(Reuters) - Iran and major powers met on Sunday to take stock of their differences over its nuclear program, as the Obama administration lobbied to stave off fresh sanctions against the Islamic Republic.

The Geneva negotiations, held at the level of political directors, are the culmination of five days of talks in the Swiss city and Paris, including lengthy meetings between U.S. Secretary of State John Kerry and Iranian Foreign Minister Mohammad Javad Zarif.

Helga Schmid, EU political director, chaired the closed-door talks at the EU diplomatic mission in Geneva, attended by officials from Iran and Britain, China, France, Germany, Russia and the United States.

Wendy Sherman, Acting Deputy Secretary of State, led the U.S. delegation, while Iran was represented by deputy minister Abbas Araqchi. Neither spoke to reporters on arrival.

"Today is to take stock of where all the various meetings take us and how can we take this forward in a broad format," a diplomat told Reuters, speaking on condition of anonymity.

U.S. President Barack Obama warned lawmakers on Friday not to trigger new sanctions against Iran over its nuclear program, saying such a move would upset diplomatic talks and increase the likelihood of a military conflict with Tehran.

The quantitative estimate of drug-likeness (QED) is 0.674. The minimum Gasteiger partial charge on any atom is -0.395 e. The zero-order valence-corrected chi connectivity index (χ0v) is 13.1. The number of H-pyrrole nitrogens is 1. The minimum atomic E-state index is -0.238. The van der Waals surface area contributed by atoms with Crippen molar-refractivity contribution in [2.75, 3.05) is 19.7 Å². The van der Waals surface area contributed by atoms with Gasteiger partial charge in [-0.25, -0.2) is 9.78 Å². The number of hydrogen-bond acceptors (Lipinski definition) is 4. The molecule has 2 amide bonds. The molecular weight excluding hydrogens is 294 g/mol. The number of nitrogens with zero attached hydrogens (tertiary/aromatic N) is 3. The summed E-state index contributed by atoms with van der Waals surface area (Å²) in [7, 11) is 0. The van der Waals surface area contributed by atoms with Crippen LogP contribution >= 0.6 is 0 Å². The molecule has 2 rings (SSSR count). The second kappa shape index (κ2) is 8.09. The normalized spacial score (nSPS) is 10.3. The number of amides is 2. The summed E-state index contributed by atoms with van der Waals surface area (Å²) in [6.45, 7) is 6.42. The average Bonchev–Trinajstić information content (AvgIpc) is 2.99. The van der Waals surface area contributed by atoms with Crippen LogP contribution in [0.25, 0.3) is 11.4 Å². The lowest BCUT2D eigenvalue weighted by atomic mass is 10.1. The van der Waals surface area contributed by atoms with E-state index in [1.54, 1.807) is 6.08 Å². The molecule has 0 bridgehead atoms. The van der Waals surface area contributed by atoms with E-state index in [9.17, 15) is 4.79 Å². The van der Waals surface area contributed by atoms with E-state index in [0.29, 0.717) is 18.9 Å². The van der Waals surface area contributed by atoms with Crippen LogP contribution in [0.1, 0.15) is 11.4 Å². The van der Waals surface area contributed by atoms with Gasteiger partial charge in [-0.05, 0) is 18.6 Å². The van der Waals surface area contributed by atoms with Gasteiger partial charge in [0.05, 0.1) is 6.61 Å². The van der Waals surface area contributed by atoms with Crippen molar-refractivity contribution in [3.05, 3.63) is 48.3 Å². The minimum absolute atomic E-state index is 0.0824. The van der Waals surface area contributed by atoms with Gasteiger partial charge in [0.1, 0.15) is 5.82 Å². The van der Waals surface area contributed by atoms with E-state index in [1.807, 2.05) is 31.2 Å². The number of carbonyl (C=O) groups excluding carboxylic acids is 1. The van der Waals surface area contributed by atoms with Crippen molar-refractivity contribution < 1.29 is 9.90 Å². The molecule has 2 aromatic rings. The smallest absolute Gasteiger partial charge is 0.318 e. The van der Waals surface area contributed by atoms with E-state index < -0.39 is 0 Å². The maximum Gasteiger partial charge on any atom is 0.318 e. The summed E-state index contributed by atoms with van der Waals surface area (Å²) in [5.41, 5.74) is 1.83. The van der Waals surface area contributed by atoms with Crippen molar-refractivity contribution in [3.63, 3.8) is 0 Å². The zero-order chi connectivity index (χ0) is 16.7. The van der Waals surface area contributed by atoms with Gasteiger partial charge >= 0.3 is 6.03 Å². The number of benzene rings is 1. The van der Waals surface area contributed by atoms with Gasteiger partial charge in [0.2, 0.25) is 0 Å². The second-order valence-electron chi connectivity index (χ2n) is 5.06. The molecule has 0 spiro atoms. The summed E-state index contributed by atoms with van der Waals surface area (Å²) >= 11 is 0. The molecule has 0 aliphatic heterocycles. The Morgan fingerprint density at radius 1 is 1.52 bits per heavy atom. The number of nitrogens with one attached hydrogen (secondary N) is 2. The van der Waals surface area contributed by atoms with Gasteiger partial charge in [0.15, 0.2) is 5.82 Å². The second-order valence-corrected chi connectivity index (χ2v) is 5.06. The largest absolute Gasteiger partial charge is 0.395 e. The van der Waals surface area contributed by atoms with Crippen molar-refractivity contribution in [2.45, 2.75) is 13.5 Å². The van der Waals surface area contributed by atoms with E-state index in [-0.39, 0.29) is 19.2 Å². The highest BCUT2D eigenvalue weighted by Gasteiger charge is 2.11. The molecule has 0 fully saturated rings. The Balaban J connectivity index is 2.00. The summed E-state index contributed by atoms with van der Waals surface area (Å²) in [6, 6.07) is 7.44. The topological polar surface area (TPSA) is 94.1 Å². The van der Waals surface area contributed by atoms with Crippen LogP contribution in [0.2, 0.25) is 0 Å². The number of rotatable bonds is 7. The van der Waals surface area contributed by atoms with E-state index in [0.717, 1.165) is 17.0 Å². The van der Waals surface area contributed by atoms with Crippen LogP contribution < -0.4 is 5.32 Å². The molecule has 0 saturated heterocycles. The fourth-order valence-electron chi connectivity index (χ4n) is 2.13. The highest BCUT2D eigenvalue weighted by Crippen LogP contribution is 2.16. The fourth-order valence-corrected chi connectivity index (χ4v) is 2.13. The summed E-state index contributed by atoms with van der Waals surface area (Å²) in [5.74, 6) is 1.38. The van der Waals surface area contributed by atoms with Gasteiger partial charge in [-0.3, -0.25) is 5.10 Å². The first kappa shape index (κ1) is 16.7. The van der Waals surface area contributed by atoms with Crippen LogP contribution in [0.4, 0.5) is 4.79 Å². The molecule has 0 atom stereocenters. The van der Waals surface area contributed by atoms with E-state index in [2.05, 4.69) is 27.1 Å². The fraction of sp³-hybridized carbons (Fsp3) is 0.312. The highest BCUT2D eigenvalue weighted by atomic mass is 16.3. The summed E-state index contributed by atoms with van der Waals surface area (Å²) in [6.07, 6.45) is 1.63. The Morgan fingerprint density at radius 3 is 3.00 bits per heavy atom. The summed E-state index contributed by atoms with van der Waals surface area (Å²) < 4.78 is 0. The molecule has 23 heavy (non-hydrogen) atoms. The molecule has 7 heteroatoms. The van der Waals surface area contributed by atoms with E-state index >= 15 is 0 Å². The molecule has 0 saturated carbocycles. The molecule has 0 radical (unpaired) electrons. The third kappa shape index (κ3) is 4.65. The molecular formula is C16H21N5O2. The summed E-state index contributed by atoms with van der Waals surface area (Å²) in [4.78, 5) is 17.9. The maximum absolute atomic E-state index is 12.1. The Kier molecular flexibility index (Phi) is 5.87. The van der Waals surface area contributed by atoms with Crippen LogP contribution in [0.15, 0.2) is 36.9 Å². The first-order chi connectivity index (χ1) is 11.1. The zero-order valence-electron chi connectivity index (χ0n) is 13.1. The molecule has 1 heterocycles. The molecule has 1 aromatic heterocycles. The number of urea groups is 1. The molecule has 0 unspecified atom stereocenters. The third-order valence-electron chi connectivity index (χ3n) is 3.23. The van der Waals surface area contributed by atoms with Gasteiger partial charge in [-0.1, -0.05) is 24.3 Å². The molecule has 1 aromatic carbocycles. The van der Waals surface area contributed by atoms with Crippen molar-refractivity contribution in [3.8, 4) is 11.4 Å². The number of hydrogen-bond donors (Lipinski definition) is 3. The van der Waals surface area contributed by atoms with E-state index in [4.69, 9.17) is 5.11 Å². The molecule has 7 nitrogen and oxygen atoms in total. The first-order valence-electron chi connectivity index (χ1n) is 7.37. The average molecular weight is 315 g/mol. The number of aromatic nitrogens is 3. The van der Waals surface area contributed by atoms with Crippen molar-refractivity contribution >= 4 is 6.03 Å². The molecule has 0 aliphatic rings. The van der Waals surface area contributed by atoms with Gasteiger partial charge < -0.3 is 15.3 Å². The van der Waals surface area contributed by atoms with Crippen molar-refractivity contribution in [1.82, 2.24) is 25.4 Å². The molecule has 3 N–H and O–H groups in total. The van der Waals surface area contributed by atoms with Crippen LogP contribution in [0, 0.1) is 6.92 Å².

"Time is running short and it's the hope of Beijing that all parties will seize that historical opportunity by racing against the time and by doing two things: first is to adopt a pragmatic and a flexible approach with wisdom and secondly is to demonstrate with possible and maximum political will, with resolute political decisions," China's envoy Wang Qun told reporters in Geneva on Sunday.

Negotiators failed in November to meet a self-imposed deadline for clinching an elusive agreement seen as crucial to reducing the risk of a wider Middle East war. The new deadline for a final deal is June 30, but officials hope to reach an understanding on key parameters by the end of March.

The major powers hope to persuade Iran to curb its nuclear program, which the West thinks is aimed at developing atomic weapons. Iran says the program is for civilian purposes.

(Reporting by Stephanie Nebehay and Marina Depetris; editing by Ralph Boulton)